Please leave this field empty
Facebook Twitter YouTube

In The News

Accordia Commemorates World TB Day

March 24, 2010, Washington DC: Today, Accordia Global Health Foundation joins the global health community in recognizing World Tuberculosis Day.

Each year, nearly 2 million people die of TB-related causes, and the disease is the leading killer of people with HIV. Despite the prevalence of the disease, healthcare workers are limited by dated and often ineffective diagnostic and treatment options. The only licensed vaccine against TB is more than 100 years old and does not prevent adult pulmonary (lung) TB, the most common and infectious form of the disease. 

Accordia’s 2009 Global Health Leadership awardee and director of the National Institute of Allergy and Infectious Diseases, Dr. Anthony Fauci, recently discussed the importance of investing in tuberculosis research, stating:

“There are primitive diagnostics, drug regimens that are complex, that are not new, that really don’t work very well in many cases of multiple and extensively drug-resistant cases, and a vaccine that doesn’t work. Is there a research challenge here? [We have a] disease that’s centuries old, that kills 1.7 million people, and we have primitive counter measures against it.

“It is imperative that we use our current momentum to move forward, recognizing that the enormous challenges of global health…will require a long-term commitment that is sustained even when global health and those fighting to improve it are no longer in the headlines.” (Watch the full speech)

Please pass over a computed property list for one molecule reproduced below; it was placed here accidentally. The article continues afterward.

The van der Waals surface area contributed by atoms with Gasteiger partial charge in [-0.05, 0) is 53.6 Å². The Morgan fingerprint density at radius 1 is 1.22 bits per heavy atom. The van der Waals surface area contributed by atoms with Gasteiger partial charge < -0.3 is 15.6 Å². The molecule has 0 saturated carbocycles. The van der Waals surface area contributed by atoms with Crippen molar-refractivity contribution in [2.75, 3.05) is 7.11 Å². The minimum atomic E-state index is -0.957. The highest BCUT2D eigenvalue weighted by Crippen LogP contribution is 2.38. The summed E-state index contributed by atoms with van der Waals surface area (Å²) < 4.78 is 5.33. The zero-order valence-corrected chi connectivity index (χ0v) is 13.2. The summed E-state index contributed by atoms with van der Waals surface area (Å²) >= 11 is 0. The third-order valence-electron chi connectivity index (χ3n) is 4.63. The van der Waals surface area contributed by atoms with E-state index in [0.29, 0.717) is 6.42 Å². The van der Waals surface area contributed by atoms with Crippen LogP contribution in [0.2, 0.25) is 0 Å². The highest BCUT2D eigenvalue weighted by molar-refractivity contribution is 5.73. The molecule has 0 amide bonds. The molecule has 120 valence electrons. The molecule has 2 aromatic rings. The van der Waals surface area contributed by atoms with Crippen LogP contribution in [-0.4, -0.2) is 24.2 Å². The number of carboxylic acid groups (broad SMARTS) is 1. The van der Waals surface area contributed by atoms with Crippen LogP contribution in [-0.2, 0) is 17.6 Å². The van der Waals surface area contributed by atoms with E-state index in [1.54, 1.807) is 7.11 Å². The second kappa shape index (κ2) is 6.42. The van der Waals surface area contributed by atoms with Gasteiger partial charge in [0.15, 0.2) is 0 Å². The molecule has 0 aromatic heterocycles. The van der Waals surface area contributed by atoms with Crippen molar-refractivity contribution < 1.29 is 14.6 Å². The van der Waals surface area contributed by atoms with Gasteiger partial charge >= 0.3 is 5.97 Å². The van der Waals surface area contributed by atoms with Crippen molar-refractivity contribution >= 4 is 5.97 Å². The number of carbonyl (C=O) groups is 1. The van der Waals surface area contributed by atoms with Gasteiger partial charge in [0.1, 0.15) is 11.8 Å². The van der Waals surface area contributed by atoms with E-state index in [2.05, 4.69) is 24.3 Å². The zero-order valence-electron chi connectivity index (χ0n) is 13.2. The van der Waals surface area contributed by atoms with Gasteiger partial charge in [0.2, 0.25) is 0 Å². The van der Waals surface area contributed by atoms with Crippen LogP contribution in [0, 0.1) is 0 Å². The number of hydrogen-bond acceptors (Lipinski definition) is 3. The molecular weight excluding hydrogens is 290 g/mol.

Accordia and its partners are focused on fulfilling this call to action and finding solutions that effectively prevent and treat tuberculosis. Accordia’s Academic Alliance members are leading research projects and clinical trials in Uganda and around the world, in search of more advanced and effective disease prevention, diagnosis, and management methods.

Accordia’s main implementing partner, the Infectious Diseases Institute in Kampala, Uganda, established a TB clinic in 2008 to improve diagnosis and treatment of patients co-infected with TB and HIV. Since its formation, the clinic has screened thousands of patients for tuberculosis and treated hundreds more. Tuberculosis management has become a cornerstone of IDI’s work to improve HIV/AIDS services in Kampala and throughout the rest of Uganda.

As millions of people around the world continue to suffer from tuberculosis, Accordia unites with the global health community, working toward innovative solutions through tuberculosis treatment, research, and training.